But the patient survives primarily because of the Professor’s experience, leading Ambrus into a profound crisis of confidence. A casual remark by a colleague to the effect that doctors’ lifespans are shrinking in parallel with his patients’ improved outlook, coupled with his realisation that he’s spent too long in the stifling hospital environment, convinces him that he needs to escape. But to where?
Up to this point the film has more or less aped Antonioni in its visual treatment and mise-en-scène, placing Ambrus in a variety of largely empty environments (glass, steel, bare white walls) that seem to express an ennui that he can’t quite articulate himself. This impression continues throughout the film’s mid-section, a lengthy party (modelled explicitly on the one in La Notte?) in which Ambrus tries and fails to integrate with his much more laid-back companions - he walks out of a pretentious avant-garde film about dead geese projected to a live jazz accompaniment, and stands aloof from the subsequent discussion, clearly bored and distracted.
While they jabber away, he wanders around, at one point looking idly at his reflection in multiple mirrors, creating a dislocated, fragmented impression mirroring the state of his psyche. Frequent cutaways to a dark-haired woman (Edit Domján) who seems equally disengaged suggests that a rapport is likely to develop, but he eventually walks out without even acknowledging her existence. A café’s back room screens a film featuring both him and the dark-haired woman (Márta), evidently shot in much happier times. She finally joins him, they watch it together and silently reminisce. But when it ends, she mingles freely and easily amongst the others while he remains in the background.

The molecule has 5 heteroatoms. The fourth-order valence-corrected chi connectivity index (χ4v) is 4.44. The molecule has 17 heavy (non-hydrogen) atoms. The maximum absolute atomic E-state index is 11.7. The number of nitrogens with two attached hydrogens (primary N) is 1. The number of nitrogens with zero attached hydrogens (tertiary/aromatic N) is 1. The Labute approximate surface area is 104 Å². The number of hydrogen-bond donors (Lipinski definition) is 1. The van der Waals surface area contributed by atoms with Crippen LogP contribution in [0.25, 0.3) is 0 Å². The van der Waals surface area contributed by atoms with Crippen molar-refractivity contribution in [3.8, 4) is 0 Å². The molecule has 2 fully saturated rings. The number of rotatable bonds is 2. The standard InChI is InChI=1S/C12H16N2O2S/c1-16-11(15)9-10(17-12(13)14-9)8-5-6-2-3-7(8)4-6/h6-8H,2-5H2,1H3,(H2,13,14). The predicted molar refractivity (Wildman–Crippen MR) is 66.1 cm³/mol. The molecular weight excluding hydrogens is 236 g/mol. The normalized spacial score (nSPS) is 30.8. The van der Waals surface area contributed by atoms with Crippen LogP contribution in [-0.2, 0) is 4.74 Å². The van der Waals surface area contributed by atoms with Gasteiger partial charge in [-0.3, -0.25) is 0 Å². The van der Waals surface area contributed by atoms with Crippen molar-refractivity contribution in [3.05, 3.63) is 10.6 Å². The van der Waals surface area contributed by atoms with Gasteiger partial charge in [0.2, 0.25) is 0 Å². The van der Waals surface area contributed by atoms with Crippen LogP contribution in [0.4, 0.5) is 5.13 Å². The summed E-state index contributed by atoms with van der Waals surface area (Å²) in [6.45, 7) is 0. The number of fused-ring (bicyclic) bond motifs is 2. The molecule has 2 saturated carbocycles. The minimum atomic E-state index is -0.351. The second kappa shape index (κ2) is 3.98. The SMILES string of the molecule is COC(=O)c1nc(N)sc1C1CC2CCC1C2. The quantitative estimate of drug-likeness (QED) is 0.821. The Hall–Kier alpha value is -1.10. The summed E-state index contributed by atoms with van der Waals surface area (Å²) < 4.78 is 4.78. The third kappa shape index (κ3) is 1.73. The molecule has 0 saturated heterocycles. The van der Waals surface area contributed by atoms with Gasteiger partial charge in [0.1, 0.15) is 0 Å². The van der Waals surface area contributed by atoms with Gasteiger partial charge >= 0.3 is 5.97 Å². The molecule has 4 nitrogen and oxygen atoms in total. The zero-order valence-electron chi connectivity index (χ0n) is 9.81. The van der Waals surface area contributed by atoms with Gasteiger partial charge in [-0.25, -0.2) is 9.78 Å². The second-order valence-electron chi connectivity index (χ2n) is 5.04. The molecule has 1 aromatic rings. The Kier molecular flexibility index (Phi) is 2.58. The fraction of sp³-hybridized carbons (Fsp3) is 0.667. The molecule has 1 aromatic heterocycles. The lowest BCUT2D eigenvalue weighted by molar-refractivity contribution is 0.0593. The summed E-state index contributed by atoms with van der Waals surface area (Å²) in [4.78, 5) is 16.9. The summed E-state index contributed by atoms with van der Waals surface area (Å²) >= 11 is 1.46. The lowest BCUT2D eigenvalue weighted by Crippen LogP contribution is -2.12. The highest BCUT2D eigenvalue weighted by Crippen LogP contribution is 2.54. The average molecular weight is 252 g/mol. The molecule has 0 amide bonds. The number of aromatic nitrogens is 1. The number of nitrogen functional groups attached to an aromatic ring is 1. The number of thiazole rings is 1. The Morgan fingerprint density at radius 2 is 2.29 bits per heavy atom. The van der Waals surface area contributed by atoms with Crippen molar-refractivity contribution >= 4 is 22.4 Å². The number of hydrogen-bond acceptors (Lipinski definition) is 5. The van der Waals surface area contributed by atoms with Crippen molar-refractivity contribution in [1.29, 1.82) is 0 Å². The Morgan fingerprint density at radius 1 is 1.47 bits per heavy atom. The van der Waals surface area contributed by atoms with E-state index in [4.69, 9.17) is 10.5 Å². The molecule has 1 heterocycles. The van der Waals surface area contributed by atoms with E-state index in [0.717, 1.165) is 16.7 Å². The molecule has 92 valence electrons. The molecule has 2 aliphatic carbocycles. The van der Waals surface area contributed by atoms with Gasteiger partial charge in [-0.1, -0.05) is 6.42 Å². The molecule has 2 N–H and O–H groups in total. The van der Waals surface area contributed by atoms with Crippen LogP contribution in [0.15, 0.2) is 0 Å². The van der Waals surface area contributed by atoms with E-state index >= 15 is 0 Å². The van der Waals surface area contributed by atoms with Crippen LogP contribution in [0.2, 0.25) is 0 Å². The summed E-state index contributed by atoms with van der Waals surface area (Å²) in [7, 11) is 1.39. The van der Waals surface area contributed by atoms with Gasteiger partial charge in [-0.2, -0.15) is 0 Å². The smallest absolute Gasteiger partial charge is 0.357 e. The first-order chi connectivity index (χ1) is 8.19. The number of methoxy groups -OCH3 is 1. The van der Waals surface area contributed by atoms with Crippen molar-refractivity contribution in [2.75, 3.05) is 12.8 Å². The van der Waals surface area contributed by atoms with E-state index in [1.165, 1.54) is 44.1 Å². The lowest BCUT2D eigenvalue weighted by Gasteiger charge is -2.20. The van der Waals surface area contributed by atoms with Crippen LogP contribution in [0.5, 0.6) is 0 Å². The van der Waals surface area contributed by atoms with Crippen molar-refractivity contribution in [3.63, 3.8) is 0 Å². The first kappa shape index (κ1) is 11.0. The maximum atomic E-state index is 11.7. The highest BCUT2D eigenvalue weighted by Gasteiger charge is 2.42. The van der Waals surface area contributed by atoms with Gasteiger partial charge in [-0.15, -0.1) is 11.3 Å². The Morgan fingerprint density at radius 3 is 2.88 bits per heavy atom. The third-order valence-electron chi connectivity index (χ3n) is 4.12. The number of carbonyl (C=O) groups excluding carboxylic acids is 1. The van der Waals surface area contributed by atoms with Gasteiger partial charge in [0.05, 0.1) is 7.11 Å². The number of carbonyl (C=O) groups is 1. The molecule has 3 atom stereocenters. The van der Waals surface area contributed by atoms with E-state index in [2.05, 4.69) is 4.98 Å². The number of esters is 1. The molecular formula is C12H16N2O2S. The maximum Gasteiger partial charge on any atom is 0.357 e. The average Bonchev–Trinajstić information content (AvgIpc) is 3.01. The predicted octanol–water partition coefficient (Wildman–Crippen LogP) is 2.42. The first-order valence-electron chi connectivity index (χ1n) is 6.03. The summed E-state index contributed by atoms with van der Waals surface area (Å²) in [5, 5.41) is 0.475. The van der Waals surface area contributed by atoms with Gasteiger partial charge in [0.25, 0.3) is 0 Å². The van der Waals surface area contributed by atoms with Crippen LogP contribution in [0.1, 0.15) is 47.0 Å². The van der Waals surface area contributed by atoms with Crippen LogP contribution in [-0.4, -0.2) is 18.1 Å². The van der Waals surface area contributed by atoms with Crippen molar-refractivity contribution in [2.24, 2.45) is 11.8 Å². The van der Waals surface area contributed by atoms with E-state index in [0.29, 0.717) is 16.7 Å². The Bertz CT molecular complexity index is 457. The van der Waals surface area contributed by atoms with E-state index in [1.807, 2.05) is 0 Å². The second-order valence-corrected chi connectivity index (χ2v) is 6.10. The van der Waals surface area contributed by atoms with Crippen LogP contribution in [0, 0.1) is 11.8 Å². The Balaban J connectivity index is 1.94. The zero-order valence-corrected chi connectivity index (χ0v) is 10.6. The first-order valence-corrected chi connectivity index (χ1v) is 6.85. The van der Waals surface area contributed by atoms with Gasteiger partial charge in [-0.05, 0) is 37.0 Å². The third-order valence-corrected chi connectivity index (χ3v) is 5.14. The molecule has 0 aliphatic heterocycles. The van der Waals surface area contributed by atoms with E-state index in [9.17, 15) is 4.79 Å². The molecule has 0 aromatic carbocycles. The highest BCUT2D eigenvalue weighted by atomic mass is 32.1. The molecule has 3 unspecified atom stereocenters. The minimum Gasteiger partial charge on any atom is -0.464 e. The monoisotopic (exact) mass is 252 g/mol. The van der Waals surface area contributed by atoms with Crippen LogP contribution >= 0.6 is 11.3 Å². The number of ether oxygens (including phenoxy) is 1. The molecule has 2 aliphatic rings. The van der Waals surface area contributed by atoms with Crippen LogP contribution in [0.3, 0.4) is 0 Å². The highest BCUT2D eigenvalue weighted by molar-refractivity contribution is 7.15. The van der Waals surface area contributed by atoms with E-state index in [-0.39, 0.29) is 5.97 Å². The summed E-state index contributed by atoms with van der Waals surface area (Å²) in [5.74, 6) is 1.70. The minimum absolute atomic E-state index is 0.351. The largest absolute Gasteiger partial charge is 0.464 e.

Finally, Ambrus applies for two days’ leave and sets off for the countryside and the film’s final act. It’s here that we see the first stirrings of what would become Jancsó’s own highly individual style: vast, empty plains only occasionally studded with buildings, often shot from a high angle to emphasise the sense of isolation and distance. He encounters old friends from his past life, including a woman, Eta (Mária Medgyesi), who may be a former lover - but is as detached from them as he was from his colleagues and friends. All three conversations between Ambrus and Eta are shot as unbroken deep-focus takes, averaging nearly three minutes, the slow-moving camera constantly alive to the surrounding landscape - another sign of things to come.
But Ambrus feels that he no longer fits. He watches enviously as his father (Béla Barsi) communes with his cattle, and marvels at the way he eschews modern farming technology in favour of horse-drawn ploughs (Ambrus’s hospital is state-of-the-art). During conversations with his father and brother, we get a clearer idea of where he came from: born of peasant stock, he was the beneficiary of state policies dedicated to the advancement of bright people from disadvantaged backgrounds. But this has made his life too easy, his career too meteoric - and if there’s the slightest sign of conflict, he takes the easy option, which is presumably why his various romances foundered.